We get into a conflict when the person opposite to us has a different mindset. It is very common in a workplace to get into differences of opinion. Sometimes there is a conflict between two or more employees, sometimes employees have a conflict with their managers and so on. Now the question is, how can we manage disagreements in ways that build personal and collegial relationships?

Here are five strategies from conflict management theory for managing stressful situations. None of them is a “one-size-fits-all” answer. Which one is the best in a given situation depends on variety of factors, including an appraisal of the levels of conflict.

●      Collaborating − win/win

●      Compromising − win some/lose some

●      Accommodating − lose/win

●      Competing − win/lose

●      Avoiding − no winners/no losers


This technique follows the rule “I win, you win”. Collaborating means working together by integrating ideas set out by multiple people. The objective here is to find a creative solution acceptable to everyone. It calls for a significant time commitment but is not appropriate for all conflicts.

This technique is used in situations where −

●      There is a high level of trust

●      We don’t want to take complete responsibility

●      We want others to also have “ownership” of solutions

●      People involved are willing to change their thinking

●      We need to work through animosity and hard feelings

However, this process takes a lot of time and energy and some may take advantage of other people’s trust and openness.

Example − A businessman should work collaboratively with the manager to establish policies, but collaborative decision-making regarding office supplies wastes time better spent on other activities.


This technique follows the rule “You bend, I bend”. Compromising means adjusting with each other’s opinions and ideas, and thinking of a solution where some points of both the parties can be entertained. Similarly, both the parties need to give up on some of their ideas and should agree with the other.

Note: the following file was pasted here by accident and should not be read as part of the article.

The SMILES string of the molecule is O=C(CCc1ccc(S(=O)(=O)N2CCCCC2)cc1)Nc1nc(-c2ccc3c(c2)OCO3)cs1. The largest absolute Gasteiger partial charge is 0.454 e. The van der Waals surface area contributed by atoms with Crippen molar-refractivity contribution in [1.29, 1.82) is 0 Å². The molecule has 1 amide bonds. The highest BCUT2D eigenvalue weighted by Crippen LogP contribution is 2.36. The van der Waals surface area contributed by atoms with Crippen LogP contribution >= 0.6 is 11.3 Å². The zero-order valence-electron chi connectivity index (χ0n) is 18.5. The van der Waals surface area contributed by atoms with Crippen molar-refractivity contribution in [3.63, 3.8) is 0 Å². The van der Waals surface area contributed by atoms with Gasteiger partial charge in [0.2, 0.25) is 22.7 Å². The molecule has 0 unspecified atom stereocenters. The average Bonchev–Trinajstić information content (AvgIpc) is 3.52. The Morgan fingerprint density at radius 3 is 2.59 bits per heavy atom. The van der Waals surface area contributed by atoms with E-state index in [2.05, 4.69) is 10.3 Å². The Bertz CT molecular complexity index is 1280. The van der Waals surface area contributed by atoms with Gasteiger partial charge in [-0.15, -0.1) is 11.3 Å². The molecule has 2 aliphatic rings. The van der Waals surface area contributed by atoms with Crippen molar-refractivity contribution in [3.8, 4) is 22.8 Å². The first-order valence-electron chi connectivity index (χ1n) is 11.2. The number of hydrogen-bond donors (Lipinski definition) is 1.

This technique can be used in situations where −

●      People of equal levels are equally committed to goals

●      Time can be saved by reaching intermediate settlements on individual parts of complex matters

●      Goals are moderately important

Important values and long-term objectives can be derailed using this technique. This process may not work if initial demands are high and mainly if there’s no commitment to honor the compromise solutions.

Example − Two friends had a fight and they decide to compromise with each other through mutual understanding.


This technique follows the rule “I lose, you win”. Accommodating means giving up of ideas and thoughts so that the other party wins and the conflict ends. This technique can be used when −

●      An issue is not that important to us as it is to the other person

●      We realize we are wrong

●      We are willing to let others learn by mistake

●      We know we cannot win

●      It is not the right time and we would prefer to simply build credit for the future

●      Harmony is extremely important

●      What the parties have in common is a good deal more important than their differences

However, using this technique, one’s own ideas don’t get attention and credibility, and influence can be lost.

Example − When we fight with someone we love we choose to let them win.


This technique follows the rule “I win, you lose”. Competing means when there is a dispute a person or a group is not willing to collaborate or adjust but it simply wants the opposite party to lose. This technique can be used when −

●      We know you are right.

●      Time is short and a quick decision is to be made.

●      A strong personality is trying to steamroll us and we don’t want to be taken advantage of.

●      We need to stand up for our rights.

This technique can further escalate conflict or losers may retaliate.

Example − When in a debate the party with more facts wins.


This technique follows the rule “No winners, no losers”. Avoiding means the ideas suggested by both the parties are rejected and a third person is involved who takes a decision without favoring any of the parties. This technique can be used when −

●      The conflict is small and relationships are at stake

●      We are counting to ten to cool off

●      More important issues are pressing and we feel we don’t have time to deal with this particular one

●      We have no power and we see no chance of getting our concerns met

●      We are too emotionally involved and others around us can solve the conflict more successfully

Using this technique may lead to postponing the conflict, that may make matters worse.

Example − Rahul and Rohit had a fight, their mother came and punished both of them.